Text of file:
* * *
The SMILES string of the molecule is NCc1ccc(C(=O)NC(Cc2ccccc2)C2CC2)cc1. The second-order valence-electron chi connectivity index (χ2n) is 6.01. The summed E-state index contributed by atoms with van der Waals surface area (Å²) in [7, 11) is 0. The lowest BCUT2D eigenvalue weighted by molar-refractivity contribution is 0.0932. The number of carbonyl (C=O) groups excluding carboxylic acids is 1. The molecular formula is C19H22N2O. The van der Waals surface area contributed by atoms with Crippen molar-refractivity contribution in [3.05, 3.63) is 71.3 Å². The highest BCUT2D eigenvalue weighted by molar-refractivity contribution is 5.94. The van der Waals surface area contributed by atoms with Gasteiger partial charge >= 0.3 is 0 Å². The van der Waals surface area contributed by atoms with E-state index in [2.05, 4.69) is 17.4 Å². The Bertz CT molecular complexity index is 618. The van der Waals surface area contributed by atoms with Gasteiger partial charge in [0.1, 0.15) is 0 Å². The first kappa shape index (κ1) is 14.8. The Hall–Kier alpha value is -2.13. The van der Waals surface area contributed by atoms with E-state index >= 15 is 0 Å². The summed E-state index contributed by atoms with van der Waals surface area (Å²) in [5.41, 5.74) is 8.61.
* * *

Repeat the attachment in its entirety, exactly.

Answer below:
The SMILES string of the molecule is NCc1ccc(C(=O)NC(Cc2ccccc2)C2CC2)cc1. The second-order valence-electron chi connectivity index (χ2n) is 6.01. The summed E-state index contributed by atoms with van der Waals surface area (Å²) in [7, 11) is 0. The lowest BCUT2D eigenvalue weighted by molar-refractivity contribution is 0.0932. The number of carbonyl (C=O) groups excluding carboxylic acids is 1. The molecular formula is C19H22N2O. The van der Waals surface area contributed by atoms with Crippen molar-refractivity contribution in [3.05, 3.63) is 71.3 Å². The highest BCUT2D eigenvalue weighted by molar-refractivity contribution is 5.94. The van der Waals surface area contributed by atoms with Gasteiger partial charge >= 0.3 is 0 Å². The van der Waals surface area contributed by atoms with E-state index in [2.05, 4.69) is 17.4 Å². The Bertz CT molecular complexity index is 618. The van der Waals surface area contributed by atoms with Gasteiger partial charge in [0.1, 0.15) is 0 Å². The first kappa shape index (κ1) is 14.8. The Hall–Kier alpha value is -2.13. The van der Waals surface area contributed by atoms with E-state index >= 15 is 0 Å². The summed E-state index contributed by atoms with van der Waals surface area (Å²) in [5.41, 5.74) is 8.61.